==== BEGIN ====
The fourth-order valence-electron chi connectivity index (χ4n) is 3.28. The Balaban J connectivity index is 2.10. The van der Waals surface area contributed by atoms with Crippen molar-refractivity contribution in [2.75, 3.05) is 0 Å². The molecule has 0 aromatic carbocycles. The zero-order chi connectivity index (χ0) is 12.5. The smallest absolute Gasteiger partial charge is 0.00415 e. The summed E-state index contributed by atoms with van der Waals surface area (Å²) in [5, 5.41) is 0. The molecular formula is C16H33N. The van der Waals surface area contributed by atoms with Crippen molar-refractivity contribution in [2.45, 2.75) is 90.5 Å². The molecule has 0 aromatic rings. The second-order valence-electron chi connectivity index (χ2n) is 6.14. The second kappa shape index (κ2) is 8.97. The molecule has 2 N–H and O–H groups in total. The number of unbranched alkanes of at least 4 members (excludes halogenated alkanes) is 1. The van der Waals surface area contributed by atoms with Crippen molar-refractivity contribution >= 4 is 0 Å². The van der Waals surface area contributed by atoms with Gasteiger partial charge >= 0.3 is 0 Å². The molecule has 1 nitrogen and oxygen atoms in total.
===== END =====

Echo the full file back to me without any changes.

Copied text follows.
The fourth-order valence-electron chi connectivity index (χ4n) is 3.28. The Balaban J connectivity index is 2.10. The van der Waals surface area contributed by atoms with Crippen molar-refractivity contribution in [2.75, 3.05) is 0 Å². The molecule has 0 aromatic carbocycles. The zero-order chi connectivity index (χ0) is 12.5. The smallest absolute Gasteiger partial charge is 0.00415 e. The summed E-state index contributed by atoms with van der Waals surface area (Å²) in [5, 5.41) is 0. The molecular formula is C16H33N. The van der Waals surface area contributed by atoms with Crippen molar-refractivity contribution in [2.45, 2.75) is 90.5 Å². The molecule has 0 aromatic rings. The second-order valence-electron chi connectivity index (χ2n) is 6.14. The second kappa shape index (κ2) is 8.97. The molecule has 2 N–H and O–H groups in total. The number of unbranched alkanes of at least 4 members (excludes halogenated alkanes) is 1. The van der Waals surface area contributed by atoms with Crippen molar-refractivity contribution >= 4 is 0 Å². The van der Waals surface area contributed by atoms with Gasteiger partial charge >= 0.3 is 0 Å². The molecule has 1 nitrogen and oxygen atoms in total.